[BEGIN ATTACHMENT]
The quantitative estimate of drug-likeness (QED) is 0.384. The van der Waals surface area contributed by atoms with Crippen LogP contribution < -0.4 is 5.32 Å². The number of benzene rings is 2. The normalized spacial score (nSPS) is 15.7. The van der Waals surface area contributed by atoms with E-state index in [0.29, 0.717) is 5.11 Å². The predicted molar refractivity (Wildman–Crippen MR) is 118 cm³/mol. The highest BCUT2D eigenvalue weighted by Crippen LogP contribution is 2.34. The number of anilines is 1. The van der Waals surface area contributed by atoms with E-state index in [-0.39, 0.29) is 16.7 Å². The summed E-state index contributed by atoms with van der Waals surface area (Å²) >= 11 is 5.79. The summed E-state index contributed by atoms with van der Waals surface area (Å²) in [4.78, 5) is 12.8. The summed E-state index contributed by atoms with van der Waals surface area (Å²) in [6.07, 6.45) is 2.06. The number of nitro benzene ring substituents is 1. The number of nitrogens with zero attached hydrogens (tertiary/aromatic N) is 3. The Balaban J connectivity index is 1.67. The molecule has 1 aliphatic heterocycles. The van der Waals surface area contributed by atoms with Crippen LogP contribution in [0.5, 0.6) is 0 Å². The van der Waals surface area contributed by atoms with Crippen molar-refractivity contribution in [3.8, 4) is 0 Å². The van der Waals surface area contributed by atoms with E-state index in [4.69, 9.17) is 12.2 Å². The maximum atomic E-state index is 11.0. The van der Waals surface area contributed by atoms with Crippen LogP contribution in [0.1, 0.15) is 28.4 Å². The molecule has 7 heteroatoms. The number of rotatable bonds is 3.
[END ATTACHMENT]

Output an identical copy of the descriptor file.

The quantitative estimate of drug-likeness (QED) is 0.384. The van der Waals surface area contributed by atoms with Crippen LogP contribution < -0.4 is 5.32 Å². The number of benzene rings is 2. The normalized spacial score (nSPS) is 15.7. The van der Waals surface area contributed by atoms with E-state index in [0.29, 0.717) is 5.11 Å². The predicted molar refractivity (Wildman–Crippen MR) is 118 cm³/mol. The highest BCUT2D eigenvalue weighted by Crippen LogP contribution is 2.34. The number of anilines is 1. The van der Waals surface area contributed by atoms with E-state index in [-0.39, 0.29) is 16.7 Å². The summed E-state index contributed by atoms with van der Waals surface area (Å²) >= 11 is 5.79. The summed E-state index contributed by atoms with van der Waals surface area (Å²) in [4.78, 5) is 12.8. The summed E-state index contributed by atoms with van der Waals surface area (Å²) in [6.07, 6.45) is 2.06. The number of nitro benzene ring substituents is 1. The number of nitrogens with zero attached hydrogens (tertiary/aromatic N) is 3. The Balaban J connectivity index is 1.67. The molecule has 1 aliphatic heterocycles. The van der Waals surface area contributed by atoms with Crippen LogP contribution in [0.5, 0.6) is 0 Å². The van der Waals surface area contributed by atoms with Crippen molar-refractivity contribution in [3.8, 4) is 0 Å². The van der Waals surface area contributed by atoms with E-state index in [4.69, 9.17) is 12.2 Å². The maximum atomic E-state index is 11.0. The van der Waals surface area contributed by atoms with Crippen LogP contribution in [0.1, 0.15) is 28.4 Å². The molecule has 7 heteroatoms. The number of rotatable bonds is 3.